An amusing, entertaining effort to answer the unanswerable.
In his latest thought-provoking journey, journalist Poundstone (Head in the Cloud: Why Knowing Things Still Matters When Facts Are so Easy to Look up, 2016, etc.) writes about how modern scientists have applied the mathematical theorem of obscure 18th-century British clergyman Thomas Bayes to a host of important questions and come up with unsettling answers. “By applying Thomas Bayes’ rules to the technique of self-sampling,” writes the author, “we can address cosmic mysteries. Was life on Earth probable or a rare accident? Why don’t we see any evidence of extraterrestrials? Is the world we see real or a simulation? Is the universe we observe all there is?” There is perhaps less than meets the eye because the results are always in probabilities, but many defy common sense, and the enthusiastic Poundstone delivers a steady stream of delicious jolts. Bayes’ theorem finds the probability of something if one knows other probabilities. Sound boring? Here’s an example: A woman learns that her mammogram is positive. What are the odds that she has breast cancer? The known probabilities are that 1 percent of women have breast cancer and that mammograms are 90 percent accurate. The startling answer: The odds are only about 1 in 9. Since the test is only 90 percent accurate, 10 percent of the 99 healthy women will also be positive. Poundstone turns up brilliant scientists who have applied Bayes’ theorem to unanswerable questions and then delivered answers. One determined that, with a 95 percent confidence level, the human race will survive at least 5,100 but not more than 7.8 million years.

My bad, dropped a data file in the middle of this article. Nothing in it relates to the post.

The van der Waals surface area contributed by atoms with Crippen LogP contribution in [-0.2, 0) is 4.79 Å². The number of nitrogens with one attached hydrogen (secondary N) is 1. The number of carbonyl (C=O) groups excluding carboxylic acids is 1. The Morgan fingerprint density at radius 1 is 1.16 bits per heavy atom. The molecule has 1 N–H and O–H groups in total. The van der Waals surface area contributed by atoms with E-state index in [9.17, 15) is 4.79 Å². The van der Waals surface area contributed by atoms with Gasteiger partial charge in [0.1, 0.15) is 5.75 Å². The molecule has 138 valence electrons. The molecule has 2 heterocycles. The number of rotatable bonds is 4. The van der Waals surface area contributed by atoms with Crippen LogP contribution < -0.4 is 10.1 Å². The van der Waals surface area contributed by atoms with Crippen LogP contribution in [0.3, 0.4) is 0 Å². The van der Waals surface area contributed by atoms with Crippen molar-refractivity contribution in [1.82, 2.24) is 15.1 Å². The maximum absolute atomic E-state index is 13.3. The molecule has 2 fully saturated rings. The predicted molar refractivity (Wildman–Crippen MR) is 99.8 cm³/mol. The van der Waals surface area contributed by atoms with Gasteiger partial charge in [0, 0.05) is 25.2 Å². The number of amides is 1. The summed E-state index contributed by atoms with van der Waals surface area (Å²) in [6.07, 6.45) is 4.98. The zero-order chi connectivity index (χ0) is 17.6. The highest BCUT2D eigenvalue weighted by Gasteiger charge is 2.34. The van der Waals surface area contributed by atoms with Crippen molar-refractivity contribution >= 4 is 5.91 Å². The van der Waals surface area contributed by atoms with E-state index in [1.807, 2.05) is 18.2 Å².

Another charming example of the Malcolm Gladwell school of writing: making an implausible statement and then producing evidence that it’s true—maybe. Poundstone’s examples mix statistics and serious philosophical arguments, and readers who pay close attention will be rewarded.